Standard&Poor’s: Romania – the lowest rate of financial literacy in the EU. Northern Europe leads the rankings


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Financial literacy rates vary widely across the European Union. On average, 52 percent of adults are financially literate, and the understanding of financial concepts is the highest in northern Europe, a Standard&Poor’s report reads. Denmark, Germany, the Netherlands, and Sweden have the highest literacy rates in the European Union: at least 65 percent of their adults are financially literate.
Rates are much lower in southern Europe. For example, in Greece and Spain, literacy rates are 45 percent and 49 percent, respectively. Italy and Portugal have some of the lowest literacy rates in the south. Financial literacy rates are also low among the countries that joined the EU in 2004 and after. In Bulgaria and Cyprus, 35 percent of adults are financially literate.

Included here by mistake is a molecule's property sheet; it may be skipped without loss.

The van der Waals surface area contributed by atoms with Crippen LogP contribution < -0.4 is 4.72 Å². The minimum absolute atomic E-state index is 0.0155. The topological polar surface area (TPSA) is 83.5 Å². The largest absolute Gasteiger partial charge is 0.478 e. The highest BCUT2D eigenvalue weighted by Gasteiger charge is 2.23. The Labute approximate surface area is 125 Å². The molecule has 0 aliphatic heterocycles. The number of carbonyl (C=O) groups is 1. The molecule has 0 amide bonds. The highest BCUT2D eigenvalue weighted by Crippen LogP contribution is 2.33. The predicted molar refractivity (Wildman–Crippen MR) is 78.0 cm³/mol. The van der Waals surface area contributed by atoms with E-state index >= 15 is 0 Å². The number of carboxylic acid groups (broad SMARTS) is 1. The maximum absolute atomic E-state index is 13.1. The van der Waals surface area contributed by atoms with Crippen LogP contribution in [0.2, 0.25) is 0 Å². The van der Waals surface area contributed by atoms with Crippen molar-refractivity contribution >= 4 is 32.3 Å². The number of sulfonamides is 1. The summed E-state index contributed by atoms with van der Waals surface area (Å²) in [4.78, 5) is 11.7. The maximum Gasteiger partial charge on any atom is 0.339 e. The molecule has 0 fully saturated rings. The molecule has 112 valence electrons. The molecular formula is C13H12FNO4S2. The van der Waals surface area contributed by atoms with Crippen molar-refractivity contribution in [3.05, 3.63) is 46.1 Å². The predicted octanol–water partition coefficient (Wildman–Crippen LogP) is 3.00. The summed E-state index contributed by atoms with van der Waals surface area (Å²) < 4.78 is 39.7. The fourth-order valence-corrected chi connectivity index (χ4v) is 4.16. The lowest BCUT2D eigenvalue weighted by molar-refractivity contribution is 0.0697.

Romania, with 22 percent financial literacy, has the lowest rate in the European Union.
Not surprisingly, financial literacy rates differ enormously between the major advanced and emerging economies in the world. On average, 55 percent of adults in the major advanced economies–Canada, France, Germany, Italy, Japan, the United Kingdom, and the United States–are financially literate. But even across these countries, financial literacy rates range widely, from 37 percent in Italy to 68 percent in Canada.
In contrast, in the major emerging economies – the so-called BRICS (Brazil, the Russian Federation, India, China, and South Africa) – on average, 28 percent of adults are financially literate. Disparities exist among these countries, too, with rates ranging from 24 percent in India to 42 percent in South Africa, the report reads.

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